When I woke up this morning, this verse popped into my mind: “Above all else, guard your heart, for it is the wellspring of life” (Proverbs 4:23). The sad truth is that you can be religious…yet have a heart far from God. In Matthew 15, we discover Jesus being confronted by some Pharisees and teachers of the Law of God. They were offended because Jesus didn’t follow their rules. He allowed His disciples to eat without first going through certain ceremonial cleansing rituals. The Pharisees judged Jesus and the disciples as “unclean” due to their carelessness. Jesus turned the tables on them and used this incident to teach about “the heart of the matter.” He said to the crowd, “Listen and understand. What goes into a man’s mouth does not make him ‘unclean’, but what comes out of his mouth, that is what makes him ‘unclean’” (Matthew 15:10b-11). He later explained, “…the things that come out of the mouth come from the heart, and these make a man ‘unclean’” (v. 18). Jesus teaches us something extremely important here: “God is more concerned with what goes on in your heart than in outward appearances and ceremonies.” The Pharisees obsessed over “looking right” in the eyes of others. They prided themselves on their meticulous details of religious observation…but they missed the main thing! Their hearts were not right with God. While doing the outward actions of “piety,” they neglected the evil stuff going on in their hearts. That’s why Jesus challenged them, “These people honor me with their lips, but their hearts are far from me. They worship me in vain; their teachings are but rules taught by men” (vv. 8-9). Let’s recognize the danger in ourselves. It’s easy to condemn the Pharisees of old and criticize them for their blindness. However, this very action of condemnation of others can expose our own hypocrisy. How often do we excuse the evil thoughts that go on in our hearts? How easily do we justify the ungodly images and words that flood our hearts? How carelessly do we allow words to flow from our hearts that hurt, discourage, and belittle others? The only way to “guard our hearts” is to take full responsibility to present our hearts continually to the Lord. No one can do this for us. What we allow to go on in our hearts determines our nearness or distance from God. Thank God for the grace of Jesus! Let’s cooperate with His grace by guarding our hearts!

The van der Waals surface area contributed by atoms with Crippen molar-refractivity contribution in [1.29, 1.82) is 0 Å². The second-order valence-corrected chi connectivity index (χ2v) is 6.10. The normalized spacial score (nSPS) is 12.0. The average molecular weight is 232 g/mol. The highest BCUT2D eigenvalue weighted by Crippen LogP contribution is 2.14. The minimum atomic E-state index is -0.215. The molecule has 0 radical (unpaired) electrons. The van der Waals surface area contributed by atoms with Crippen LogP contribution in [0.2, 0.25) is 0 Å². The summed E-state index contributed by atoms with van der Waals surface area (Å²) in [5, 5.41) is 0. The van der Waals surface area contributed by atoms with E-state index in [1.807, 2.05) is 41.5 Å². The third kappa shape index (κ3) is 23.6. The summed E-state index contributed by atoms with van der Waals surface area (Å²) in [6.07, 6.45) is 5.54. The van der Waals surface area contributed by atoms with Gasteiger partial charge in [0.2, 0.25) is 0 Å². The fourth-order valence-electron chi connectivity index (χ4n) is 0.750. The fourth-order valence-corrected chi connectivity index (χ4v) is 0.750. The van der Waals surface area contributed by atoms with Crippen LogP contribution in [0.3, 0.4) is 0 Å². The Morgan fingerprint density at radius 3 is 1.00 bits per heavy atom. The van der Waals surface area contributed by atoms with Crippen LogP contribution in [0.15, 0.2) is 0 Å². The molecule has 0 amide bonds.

Pastor Mark Boucher